When a patient notices a lump or mass in the ear, under the jaw, or in the mouth, throat, or other areas and seeks medical attention, the diagnostic process begins. The doctor, suspecting a salivary gland tumor through examination, generally resorts to radiological imaging tools such as ultrasound, MRI (magnetic resonance imaging), or CT scan. This will be the second step after the examination to strengthen the diagnosis of the tumor. Then, sometimes, taking a cell or tissue sample from the mass with a needle biopsy will be necessary to confirm the diagnosis and make the most accurate pre-treatment plans.

Does salivary gland cancer metastasize?

Malignant tumors (cancerous, malignant) grow faster, have the potential to metastasize (spread) to regional lymph nodes and distant organs (lungs, liver, brain, bones, etc.). They invade surrounding tissues and disrupt their functions.

Does salivary gland cancer leave a scar after surgery?

In parotid gland surgeries, an incision is made that starts from in front of the ear and extends from behind the ear to under the jaw. At the end of the surgery, this incision is closed with subcutaneous stitches referred to as cosmetic stitches, resulting in minimal scarring. By aligning this incision with the back of the ear, the likelihood of scarring is greatly reduced. Similarly, in submandibular gland surgeries, an incision of about 3 cm is made under the jaw and closed with subcutaneous stitches. After healing, the remaining scar is so minimal that it is not of concern.

What are the consequences of removing the salivary glands after salivary gland cancer surgery?

Unilateral removal of the parotid and submandibular glands does not lead to problems such as salivary insufficiency and dry mouth. The remaining glands on the other side of the face and microscopic salivary glands compensate for the missing gland's function. Postoperative salivary gland surgeries do not affect functions such as nutrition and speech.

How long does salivary gland cancer surgery take?

When approaching salivary gland cancer and tumors, first, the location of the cancerous tissue is determined. Secondly, it is tried to distinguish whether this tumor is benign or malignant. After these stages, treatment options are discussed, and the most suitable treatment method for the patient, which will cause the least organ loss, loss of labor, and discomfort, in short, minimize the impact on the quality of life, should be determined.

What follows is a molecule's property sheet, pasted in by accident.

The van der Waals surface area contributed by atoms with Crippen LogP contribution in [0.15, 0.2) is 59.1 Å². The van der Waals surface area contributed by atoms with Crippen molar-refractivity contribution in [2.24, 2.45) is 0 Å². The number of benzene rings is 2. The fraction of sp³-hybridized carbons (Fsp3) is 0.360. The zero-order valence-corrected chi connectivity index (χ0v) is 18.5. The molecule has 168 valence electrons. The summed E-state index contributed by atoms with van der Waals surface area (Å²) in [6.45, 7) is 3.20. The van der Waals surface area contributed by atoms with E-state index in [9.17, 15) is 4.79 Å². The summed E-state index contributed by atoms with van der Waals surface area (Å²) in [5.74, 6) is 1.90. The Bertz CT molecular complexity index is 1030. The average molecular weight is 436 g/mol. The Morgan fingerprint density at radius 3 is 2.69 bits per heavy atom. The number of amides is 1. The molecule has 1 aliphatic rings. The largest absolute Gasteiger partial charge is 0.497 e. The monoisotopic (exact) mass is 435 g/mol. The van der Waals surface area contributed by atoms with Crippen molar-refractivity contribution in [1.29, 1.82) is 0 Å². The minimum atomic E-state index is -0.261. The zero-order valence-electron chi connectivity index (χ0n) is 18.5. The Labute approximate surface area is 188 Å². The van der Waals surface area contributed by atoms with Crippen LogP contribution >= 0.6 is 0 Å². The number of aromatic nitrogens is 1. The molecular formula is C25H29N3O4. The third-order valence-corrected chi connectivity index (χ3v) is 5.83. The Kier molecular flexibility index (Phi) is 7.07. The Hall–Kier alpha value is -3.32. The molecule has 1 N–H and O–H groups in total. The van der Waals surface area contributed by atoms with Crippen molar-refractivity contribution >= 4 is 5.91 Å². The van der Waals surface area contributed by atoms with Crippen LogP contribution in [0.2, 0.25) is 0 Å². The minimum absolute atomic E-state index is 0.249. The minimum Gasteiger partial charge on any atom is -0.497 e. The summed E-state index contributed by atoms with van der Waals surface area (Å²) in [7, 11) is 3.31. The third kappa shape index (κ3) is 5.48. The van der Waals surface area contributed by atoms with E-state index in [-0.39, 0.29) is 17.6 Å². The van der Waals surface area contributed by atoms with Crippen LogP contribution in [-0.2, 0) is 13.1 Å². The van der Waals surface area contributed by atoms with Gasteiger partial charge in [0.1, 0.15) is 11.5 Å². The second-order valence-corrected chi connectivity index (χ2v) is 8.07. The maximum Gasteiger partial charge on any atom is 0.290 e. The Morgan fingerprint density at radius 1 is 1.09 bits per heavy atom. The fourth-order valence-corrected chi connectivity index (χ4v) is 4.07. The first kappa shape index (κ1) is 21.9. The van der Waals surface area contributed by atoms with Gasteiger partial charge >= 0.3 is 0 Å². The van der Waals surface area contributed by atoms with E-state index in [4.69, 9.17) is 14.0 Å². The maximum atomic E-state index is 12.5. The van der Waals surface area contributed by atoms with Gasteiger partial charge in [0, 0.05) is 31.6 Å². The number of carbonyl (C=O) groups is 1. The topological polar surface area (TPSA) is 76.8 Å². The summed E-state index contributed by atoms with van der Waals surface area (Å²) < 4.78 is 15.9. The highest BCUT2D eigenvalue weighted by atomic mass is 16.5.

In the processes taken into consideration later, it is tried to determine how much the tumor has spread in the area where the tumor is located, whether it has spread to the surrounding area, especially neck lymph nodes, and whether it has spread to any other part of the body. With this information, considering the general condition of the patient, a treatment plan is created.

How long is the hospitalization after salivary gland cancer surgery?

Depending on the nature of the surgery, the average length of hospitalization is usually 2-4 days.

What should be taken care of after surgery?

After surgery, a drain, a small tube, is placed to remove accumulated blood and fluid from the surgical area. The drain is usually removed between 24 and 48 hours. However, a bandaged dressing will remain in place for 3-4 more days to prevent accumulation in the field. If there are stitches in the skin, they will be removed on the 5th to 7th days, depending on the doctor's preference.

During this period, 3 or 4 dressings are usually sufficient. If the skin incision is closed with special self-absorbing threads and hidden, there will be no need to remove the stitches. Typically, the patient can take a shower comfortably within a week of the operation. Antibiotics may be prescribed for 3-4 days to prevent infection.

After waking up from surgery, the patient is not given food or liquid by mouth for about 3-4 hours until the effects of anesthesia wear off. In the later hours of the operation day, the patient usually starts with soft, liquid foods and can generally transition to normal foods from the next day. However, especially in cases of extensive surgery due to malignant tumors, it may take longer for the patient to recover and return to their normal eating habits.

In general, in surgeries performed in the face and neck region, the planning and closure of the incision are done with special care considering cosmetic concerns. In contrast, to avoid late formation of scar tissue, patients are advised not to expose the incision area to the sun for about a year. When they go outside in open air, they are recommended to protect themselves with high SPF creams or accessories such as scarves or shawls. Additionally, some cream and gel medications may be able to make the scar tissue less prominent.